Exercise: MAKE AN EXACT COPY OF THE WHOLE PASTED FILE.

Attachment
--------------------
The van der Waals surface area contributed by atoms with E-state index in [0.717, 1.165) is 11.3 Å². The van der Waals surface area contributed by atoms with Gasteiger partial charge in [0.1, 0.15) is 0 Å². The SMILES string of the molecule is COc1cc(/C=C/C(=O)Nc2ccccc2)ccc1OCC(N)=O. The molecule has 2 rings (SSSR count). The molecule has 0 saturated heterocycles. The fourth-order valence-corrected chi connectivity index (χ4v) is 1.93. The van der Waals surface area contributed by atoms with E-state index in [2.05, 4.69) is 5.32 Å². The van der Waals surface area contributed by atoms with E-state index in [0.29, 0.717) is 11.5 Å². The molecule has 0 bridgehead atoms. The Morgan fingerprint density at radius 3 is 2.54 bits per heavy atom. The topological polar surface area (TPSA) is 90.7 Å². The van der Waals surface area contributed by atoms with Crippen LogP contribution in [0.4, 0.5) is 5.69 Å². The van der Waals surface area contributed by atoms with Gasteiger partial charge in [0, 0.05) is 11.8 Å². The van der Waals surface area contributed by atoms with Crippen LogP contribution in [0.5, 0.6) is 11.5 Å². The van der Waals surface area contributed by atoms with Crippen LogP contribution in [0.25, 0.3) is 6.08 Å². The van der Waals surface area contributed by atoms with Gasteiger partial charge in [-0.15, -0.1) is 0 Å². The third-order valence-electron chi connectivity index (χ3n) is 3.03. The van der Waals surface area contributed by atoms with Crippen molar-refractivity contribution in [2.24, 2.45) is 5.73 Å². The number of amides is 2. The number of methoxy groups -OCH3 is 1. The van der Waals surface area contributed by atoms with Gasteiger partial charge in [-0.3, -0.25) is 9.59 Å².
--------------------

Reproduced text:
The van der Waals surface area contributed by atoms with E-state index in [0.717, 1.165) is 11.3 Å². The van der Waals surface area contributed by atoms with Gasteiger partial charge in [0.1, 0.15) is 0 Å². The SMILES string of the molecule is COc1cc(/C=C/C(=O)Nc2ccccc2)ccc1OCC(N)=O. The molecule has 2 rings (SSSR count). The molecule has 0 saturated heterocycles. The fourth-order valence-corrected chi connectivity index (χ4v) is 1.93. The van der Waals surface area contributed by atoms with E-state index in [2.05, 4.69) is 5.32 Å². The van der Waals surface area contributed by atoms with E-state index in [0.29, 0.717) is 11.5 Å². The molecule has 0 bridgehead atoms. The Morgan fingerprint density at radius 3 is 2.54 bits per heavy atom. The topological polar surface area (TPSA) is 90.7 Å². The van der Waals surface area contributed by atoms with Crippen LogP contribution in [0.4, 0.5) is 5.69 Å². The van der Waals surface area contributed by atoms with Gasteiger partial charge in [0, 0.05) is 11.8 Å². The van der Waals surface area contributed by atoms with Crippen LogP contribution in [0.5, 0.6) is 11.5 Å². The van der Waals surface area contributed by atoms with Crippen LogP contribution in [0.25, 0.3) is 6.08 Å². The van der Waals surface area contributed by atoms with Gasteiger partial charge in [-0.15, -0.1) is 0 Å². The third-order valence-electron chi connectivity index (χ3n) is 3.03. The van der Waals surface area contributed by atoms with Crippen molar-refractivity contribution in [2.24, 2.45) is 5.73 Å². The number of amides is 2. The number of methoxy groups -OCH3 is 1. The van der Waals surface area contributed by atoms with Gasteiger partial charge in [-0.3, -0.25) is 9.59 Å².